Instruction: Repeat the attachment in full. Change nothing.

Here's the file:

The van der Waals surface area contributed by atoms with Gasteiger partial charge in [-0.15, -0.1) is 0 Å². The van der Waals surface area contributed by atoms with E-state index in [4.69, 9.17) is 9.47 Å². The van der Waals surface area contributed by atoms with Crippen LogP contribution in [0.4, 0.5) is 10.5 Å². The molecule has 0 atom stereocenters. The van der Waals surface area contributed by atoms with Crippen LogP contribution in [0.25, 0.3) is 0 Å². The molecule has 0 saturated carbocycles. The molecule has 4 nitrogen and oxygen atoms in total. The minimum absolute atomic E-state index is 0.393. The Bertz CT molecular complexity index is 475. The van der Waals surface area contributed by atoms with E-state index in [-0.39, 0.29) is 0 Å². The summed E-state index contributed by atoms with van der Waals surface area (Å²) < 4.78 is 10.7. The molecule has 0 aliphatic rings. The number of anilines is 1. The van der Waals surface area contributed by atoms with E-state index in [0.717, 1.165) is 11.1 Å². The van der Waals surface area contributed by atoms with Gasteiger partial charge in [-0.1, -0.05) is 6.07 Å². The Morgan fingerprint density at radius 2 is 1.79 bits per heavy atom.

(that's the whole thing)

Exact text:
The van der Waals surface area contributed by atoms with Gasteiger partial charge in [-0.15, -0.1) is 0 Å². The van der Waals surface area contributed by atoms with E-state index in [4.69, 9.17) is 9.47 Å². The van der Waals surface area contributed by atoms with Crippen LogP contribution in [0.4, 0.5) is 10.5 Å². The molecule has 0 atom stereocenters. The van der Waals surface area contributed by atoms with Crippen LogP contribution in [0.25, 0.3) is 0 Å². The molecule has 0 saturated carbocycles. The molecule has 4 nitrogen and oxygen atoms in total. The minimum absolute atomic E-state index is 0.393. The Bertz CT molecular complexity index is 475. The van der Waals surface area contributed by atoms with E-state index in [-0.39, 0.29) is 0 Å². The summed E-state index contributed by atoms with van der Waals surface area (Å²) < 4.78 is 10.7. The molecule has 0 aliphatic rings. The number of anilines is 1. The van der Waals surface area contributed by atoms with E-state index in [0.717, 1.165) is 11.1 Å². The van der Waals surface area contributed by atoms with Gasteiger partial charge in [-0.1, -0.05) is 6.07 Å². The Morgan fingerprint density at radius 2 is 1.79 bits per heavy atom.